The skies around Mars are getting crowded, and traffic on the ground will soon increase, too. The United States and Europe are sending landers to the Martian surface to provide a broader and closer view of the Red Planet. A major goal is to find water and evidence of life.

After a seven-month journey, the touchdown of the European Space Agency's Mars probe is imminent. Its Mars Express spacecraft deployed a lander last week for a Christmas Day arrival on a flat plain north of the planet's equator. Named "Beagle" after the ship that 19th century British naturalist Charles Darwin sailed to the Galapagos Islands, it will parachute to a cushioned landing and seek signs of life from a stationary location. The mother ship will orbit, scanning with radar for underground water.

European Space Agency spokeswoman Jocelyne Landeau says the lander below will check the atmosphere for traces of methane produced by living organisms and search for other signs of life in rocks.

"We are going to grind holes into rocks and find out whether you have any form of life somewhere, present life or past life. Of course, we are not going to find a flower or an animal on Mars. We are going to find probably microbes or bacteria," he said.

The Mars Express mission is similar to a pair of U.S. probes that are not far behind it. "Mars is starting to get pretty big in the windshield," he said.

Steve Squyres of Cornell University is the principal investigator for the U.S. landers, named Spirit and Opportunity, which are to land on opposite sides of the barren planet on January 3 and 24 respectively.

"The scientific focus is to determine whether Mars was ever a place that could have supported life at its surface," he said. "If you look at the surface of Mars today, it's a desolate place. Yet we see these tantalizing clues dry river beds and lake beds, the kinds of minerals that you see formed by liquid water. These are giving us hints that in the past Mars might have been a very different sort of world."

NASA has been trying to return to Martian soil since its last successful landing in 1997. That mission parachuted the Pathfinder lander down in a protective airbag, delivering a small rover that analyzed rocks and took stunning images of the terrain. NASA failed to repeat that success in 1999 when it lost contact with a lander that used rockets to slow its descent. Months earlier, it had lost communications with an orbiter as it reached Mars.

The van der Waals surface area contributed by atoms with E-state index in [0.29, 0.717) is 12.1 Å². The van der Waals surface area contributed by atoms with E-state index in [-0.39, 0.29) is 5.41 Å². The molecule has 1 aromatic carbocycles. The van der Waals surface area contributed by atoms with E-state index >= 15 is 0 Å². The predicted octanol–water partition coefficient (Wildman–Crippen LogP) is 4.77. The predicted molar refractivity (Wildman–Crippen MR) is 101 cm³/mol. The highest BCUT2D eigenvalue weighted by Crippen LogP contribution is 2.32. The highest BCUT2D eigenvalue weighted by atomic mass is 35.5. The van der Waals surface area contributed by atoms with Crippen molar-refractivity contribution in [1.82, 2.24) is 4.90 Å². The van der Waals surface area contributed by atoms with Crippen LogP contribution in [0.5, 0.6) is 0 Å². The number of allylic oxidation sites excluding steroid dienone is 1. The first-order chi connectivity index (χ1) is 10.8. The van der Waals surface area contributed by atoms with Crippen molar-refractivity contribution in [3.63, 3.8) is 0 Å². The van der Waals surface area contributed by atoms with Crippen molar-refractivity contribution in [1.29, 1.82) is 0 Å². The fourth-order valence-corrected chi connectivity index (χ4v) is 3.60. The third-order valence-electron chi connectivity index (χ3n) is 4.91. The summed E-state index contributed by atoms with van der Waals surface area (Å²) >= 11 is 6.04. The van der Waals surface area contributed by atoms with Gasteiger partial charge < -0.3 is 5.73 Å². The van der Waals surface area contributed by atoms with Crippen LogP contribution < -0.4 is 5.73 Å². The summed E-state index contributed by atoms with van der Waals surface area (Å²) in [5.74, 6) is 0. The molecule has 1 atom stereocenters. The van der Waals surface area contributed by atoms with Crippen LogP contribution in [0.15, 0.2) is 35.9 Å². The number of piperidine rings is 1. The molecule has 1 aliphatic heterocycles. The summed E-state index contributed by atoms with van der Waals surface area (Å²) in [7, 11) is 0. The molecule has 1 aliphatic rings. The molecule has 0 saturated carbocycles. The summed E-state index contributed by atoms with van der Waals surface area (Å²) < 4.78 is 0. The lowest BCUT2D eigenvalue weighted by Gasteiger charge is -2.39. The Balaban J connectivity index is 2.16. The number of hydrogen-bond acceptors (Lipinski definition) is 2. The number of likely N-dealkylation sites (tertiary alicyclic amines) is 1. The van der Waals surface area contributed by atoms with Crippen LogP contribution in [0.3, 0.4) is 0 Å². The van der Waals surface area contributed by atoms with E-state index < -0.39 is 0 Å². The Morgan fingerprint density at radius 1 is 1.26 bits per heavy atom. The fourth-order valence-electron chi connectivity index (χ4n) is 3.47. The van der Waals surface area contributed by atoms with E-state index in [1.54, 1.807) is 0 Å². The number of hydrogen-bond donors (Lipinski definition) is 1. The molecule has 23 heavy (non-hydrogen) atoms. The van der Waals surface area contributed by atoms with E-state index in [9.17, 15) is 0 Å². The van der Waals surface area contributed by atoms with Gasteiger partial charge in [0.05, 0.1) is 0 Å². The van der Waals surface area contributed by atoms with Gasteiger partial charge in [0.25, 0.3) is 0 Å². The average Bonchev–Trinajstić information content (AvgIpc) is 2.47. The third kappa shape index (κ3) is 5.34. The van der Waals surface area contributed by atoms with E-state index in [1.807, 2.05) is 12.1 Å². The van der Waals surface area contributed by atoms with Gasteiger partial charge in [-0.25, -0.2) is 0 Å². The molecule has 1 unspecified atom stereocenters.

The U.S. space agency hopes its current mission will regain the lost momentum. The director of the NASA center in California that is in charge of the project, Charles Elachi, says the agency has revived its 1997 landing strategy, so Spirit and Opportunity are to float down and bounce to a stop before deploying two robotic rovers, like the European effort.

"People ask me, can we guarantee success? Of course not. But on the other hand, I would say the team deserves it because they have done everything humanly possible to minimize risk and and enhance our possibility of succeeding," he said.

The two new U.S. rovers are bigger, more capable, and can roam much farther than the one six years ago, up to one kilometer during the 90-day missions. For the first time, they will be able to steer themselves around obstacles without specific commands, and see rocks in much finer detail.

NASA's chief of space science, Ed Weiler, says each is a backup for the other.

"We have built two rovers because of the science opportunities, but a side benefit of flying a pair of rovers hopefully increases the opportunity for minimum success," he said.

A Japanese spacecraft named Nozomi was to have been in the vanguard of this international Mars fleet. It was to have circled the red planet, studying why its thin atmosphere has leaked into space. But the Japanese space agency was forced to let the spacecraft fly by Mars earlier this month because defective equipment prevented it from entering orbit.